Tuesday, May 18, 2010
I do order it from time to time because I love it, but I have never made it at home because I usually don't make fried foods in my own kitchen.
When the recipe for baked felafel caught my eye, I decided why not! If it is good, I can make it frequently without the guilt.
I'm not sure if I did something wrong, or if they are supposed to be dry and crumbly. Look at the picture below and you will see what I am talking about. It was almost impossible to keep it in one piece lifting it off of the baking dish.
The original recipe suggested serving it as a sandwich. I have trouble seeing that working with the texture. On a salad it works - almost like croutons. Romaine, pear tomatoes, cucumbers, crumbled feta and a light dressing of olive oil, fresh squeezed lemon, salt and pepper. A great base for these chickpeas.
Baked Felafel (Adapted from Ellie Krieger)
1 (15-ounce) can chickpeas, preferably low-sodium, drained and rinsed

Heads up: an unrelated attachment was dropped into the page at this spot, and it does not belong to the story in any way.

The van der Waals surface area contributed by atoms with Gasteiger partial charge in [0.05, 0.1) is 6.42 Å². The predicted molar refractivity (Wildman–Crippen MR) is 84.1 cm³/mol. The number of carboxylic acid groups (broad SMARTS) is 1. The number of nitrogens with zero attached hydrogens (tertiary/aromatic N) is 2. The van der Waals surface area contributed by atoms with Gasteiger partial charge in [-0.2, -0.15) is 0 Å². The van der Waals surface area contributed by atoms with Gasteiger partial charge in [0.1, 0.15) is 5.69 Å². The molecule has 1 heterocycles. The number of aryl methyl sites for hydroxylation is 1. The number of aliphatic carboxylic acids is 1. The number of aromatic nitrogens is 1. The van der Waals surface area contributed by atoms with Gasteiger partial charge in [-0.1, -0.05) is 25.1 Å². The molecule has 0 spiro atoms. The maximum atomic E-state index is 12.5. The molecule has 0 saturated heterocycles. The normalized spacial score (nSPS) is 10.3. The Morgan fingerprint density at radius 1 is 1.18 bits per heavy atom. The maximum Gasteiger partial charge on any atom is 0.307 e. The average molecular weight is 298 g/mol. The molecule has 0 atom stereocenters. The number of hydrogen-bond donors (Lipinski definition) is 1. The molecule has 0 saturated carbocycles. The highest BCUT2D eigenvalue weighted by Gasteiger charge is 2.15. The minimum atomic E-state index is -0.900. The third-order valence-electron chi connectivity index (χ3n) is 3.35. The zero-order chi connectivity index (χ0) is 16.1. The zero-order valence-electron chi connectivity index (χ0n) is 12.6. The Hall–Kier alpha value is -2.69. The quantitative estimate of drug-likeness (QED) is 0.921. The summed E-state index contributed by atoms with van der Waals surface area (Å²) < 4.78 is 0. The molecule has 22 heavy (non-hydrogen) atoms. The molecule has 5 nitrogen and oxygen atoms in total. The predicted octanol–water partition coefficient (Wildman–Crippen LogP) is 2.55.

1/4 cup minced onion
2 cloves garlic, minced
2 teaspoons ground cumin
1/2 teaspoon ground coriander
1/2 teaspoon salt
1/4 cup cilantro leaves
1/4 cup parsley leaves
2 tablespoons olive oil
Preheat oven to 425 degrees F. Combine all felafel ingredients except 1 tablespoon olive oil in the bowl of a food processor. Process for 10 seconds. Stop motor and scrape down sides of bowl, then pulse for another 10 seconds, until all ingredients are well incorporated but mixture is still slightly coarse and grainy. Form mixture into 16 felafel balls and brush with remaining tablespoon olive oil. Bake on a cookie sheet for 20 minutes, flip felafel balls and bake an additional 20 minutes, until felafel balls are crisp and browned.